Board Ties and the Cost of Corporate Debt
We thank seminar participants at Ohio University, Loyola University Maryland, University of Auckland, University of Toledo, University of Windsor, the 2010 Financial Management Association Annual Meeting, and the 2010 CRSP Forum for comments and suggestions. The authors acknowledge the valuable comments provided by an anonymous referee and Raghavendra Rau (Editor) that significantly extended the paper. All errors are our responsibility. Tuugi Chuluun acknowledges financial support from summer research grants from Loyola University Maryland and the Sellinger School of Business and Management. John Puthenpurackal acknowledges financial support from the Beam Research Fellowship awarded by the Lee Business School at UNLV.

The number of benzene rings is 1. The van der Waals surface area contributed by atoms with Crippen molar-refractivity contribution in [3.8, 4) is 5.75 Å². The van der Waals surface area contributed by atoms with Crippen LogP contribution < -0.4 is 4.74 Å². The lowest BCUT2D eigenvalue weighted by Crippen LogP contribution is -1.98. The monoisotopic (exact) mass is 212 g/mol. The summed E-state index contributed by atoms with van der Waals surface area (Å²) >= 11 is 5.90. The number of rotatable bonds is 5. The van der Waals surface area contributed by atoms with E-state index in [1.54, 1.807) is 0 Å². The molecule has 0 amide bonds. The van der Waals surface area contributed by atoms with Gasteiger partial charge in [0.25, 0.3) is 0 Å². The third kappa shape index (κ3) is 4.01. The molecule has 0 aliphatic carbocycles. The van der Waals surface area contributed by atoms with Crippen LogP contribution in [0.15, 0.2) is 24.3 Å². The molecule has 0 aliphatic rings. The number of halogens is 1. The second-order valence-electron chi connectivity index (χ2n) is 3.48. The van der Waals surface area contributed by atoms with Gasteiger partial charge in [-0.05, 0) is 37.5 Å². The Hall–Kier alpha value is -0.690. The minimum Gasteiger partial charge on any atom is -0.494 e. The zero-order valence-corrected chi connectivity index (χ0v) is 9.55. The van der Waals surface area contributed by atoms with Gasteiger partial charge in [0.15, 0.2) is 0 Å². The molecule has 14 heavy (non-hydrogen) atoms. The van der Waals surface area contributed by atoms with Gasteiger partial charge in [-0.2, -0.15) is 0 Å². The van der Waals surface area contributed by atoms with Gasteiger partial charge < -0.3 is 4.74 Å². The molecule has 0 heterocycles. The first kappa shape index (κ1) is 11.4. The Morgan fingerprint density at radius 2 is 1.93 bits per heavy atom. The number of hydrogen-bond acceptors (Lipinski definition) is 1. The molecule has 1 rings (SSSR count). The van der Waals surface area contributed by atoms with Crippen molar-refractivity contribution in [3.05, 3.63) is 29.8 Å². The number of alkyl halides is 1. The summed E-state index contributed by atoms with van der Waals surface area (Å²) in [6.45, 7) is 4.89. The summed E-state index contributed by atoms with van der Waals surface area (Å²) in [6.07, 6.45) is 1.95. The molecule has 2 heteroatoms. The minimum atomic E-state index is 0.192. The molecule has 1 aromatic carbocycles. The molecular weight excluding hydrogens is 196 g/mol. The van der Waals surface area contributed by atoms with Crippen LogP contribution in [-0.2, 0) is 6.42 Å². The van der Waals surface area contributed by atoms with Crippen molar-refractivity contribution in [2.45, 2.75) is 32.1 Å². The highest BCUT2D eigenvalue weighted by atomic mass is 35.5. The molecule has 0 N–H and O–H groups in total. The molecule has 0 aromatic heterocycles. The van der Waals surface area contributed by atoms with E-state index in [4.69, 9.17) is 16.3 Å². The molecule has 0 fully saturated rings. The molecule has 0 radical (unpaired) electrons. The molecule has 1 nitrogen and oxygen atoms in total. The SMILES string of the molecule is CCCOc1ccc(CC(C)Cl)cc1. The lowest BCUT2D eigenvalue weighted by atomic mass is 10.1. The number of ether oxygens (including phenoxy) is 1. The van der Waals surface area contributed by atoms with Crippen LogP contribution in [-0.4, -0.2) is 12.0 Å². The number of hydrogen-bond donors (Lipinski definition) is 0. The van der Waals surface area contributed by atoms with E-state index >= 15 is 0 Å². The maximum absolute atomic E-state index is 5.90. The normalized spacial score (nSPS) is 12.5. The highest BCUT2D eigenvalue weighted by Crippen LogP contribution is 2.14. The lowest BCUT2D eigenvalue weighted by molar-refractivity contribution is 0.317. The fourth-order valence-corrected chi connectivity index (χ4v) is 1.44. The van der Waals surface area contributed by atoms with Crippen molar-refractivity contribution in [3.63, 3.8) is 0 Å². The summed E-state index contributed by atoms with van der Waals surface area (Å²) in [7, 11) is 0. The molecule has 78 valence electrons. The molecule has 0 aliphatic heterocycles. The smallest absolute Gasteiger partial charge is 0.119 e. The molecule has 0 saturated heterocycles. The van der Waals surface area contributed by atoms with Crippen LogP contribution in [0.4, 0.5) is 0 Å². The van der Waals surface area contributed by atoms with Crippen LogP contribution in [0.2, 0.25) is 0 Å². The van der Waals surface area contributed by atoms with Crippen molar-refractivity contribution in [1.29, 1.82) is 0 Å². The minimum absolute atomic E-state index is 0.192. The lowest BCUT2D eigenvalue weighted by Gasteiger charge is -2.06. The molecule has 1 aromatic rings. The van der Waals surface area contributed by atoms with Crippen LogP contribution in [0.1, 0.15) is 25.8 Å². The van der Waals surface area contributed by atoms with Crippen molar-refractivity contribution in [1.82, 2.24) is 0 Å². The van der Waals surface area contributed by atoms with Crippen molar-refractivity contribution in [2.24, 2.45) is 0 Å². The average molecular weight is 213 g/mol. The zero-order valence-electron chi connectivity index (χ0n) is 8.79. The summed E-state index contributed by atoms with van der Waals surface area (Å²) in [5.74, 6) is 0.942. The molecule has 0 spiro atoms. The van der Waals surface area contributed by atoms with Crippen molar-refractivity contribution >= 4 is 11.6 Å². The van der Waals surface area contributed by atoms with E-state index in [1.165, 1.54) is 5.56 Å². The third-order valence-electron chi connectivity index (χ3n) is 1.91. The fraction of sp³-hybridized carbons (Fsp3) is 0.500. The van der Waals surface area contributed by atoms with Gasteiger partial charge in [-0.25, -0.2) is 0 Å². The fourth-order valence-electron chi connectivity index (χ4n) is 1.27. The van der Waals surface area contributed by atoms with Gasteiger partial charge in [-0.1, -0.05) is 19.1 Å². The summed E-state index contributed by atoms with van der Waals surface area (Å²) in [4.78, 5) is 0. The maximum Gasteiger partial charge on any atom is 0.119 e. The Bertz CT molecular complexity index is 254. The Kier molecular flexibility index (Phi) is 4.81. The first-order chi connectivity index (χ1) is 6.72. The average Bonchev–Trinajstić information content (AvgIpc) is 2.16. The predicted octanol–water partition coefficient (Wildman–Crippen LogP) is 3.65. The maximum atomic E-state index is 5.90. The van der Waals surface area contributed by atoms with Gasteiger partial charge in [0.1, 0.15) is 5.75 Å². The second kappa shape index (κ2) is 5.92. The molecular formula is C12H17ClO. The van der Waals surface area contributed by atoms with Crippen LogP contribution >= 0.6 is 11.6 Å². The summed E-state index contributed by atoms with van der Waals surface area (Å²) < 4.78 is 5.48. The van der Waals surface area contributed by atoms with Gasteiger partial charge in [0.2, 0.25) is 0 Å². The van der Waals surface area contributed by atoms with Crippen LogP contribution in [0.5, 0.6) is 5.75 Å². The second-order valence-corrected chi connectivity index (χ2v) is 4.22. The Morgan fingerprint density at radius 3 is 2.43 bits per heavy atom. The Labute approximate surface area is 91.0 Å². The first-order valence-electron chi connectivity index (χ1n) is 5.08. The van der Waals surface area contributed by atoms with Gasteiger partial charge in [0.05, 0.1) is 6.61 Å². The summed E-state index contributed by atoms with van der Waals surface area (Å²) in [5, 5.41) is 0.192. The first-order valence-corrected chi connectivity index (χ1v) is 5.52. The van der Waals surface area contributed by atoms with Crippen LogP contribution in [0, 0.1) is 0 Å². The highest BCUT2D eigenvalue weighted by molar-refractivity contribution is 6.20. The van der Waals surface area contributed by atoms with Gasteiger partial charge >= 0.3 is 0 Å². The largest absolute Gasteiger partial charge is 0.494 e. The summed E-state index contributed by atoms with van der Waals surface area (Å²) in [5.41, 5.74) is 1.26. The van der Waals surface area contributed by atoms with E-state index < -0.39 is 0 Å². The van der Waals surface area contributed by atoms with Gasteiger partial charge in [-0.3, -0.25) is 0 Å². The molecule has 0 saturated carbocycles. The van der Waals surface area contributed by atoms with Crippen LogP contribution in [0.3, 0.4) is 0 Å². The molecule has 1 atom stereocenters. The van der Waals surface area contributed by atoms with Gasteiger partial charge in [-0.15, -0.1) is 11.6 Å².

We examine the impact of firms’ board ties on bond yield spreads. Prior literature associates board connectedness with improved access to resources due to visibility and reputation arising from greater board capital. Consistent with the board capital hypothesis, we find that better connected firms are associated with greater media coverage and more ties to financial firms. Additionally, greater connectedness is linked with statistically and economically significant lower bond yield spreads, especially for firms with high information asymmetry. Our main result appears robust and includes significant negative (positive) changes in yield spreads to announcements of additions (departures) of highly connected directors.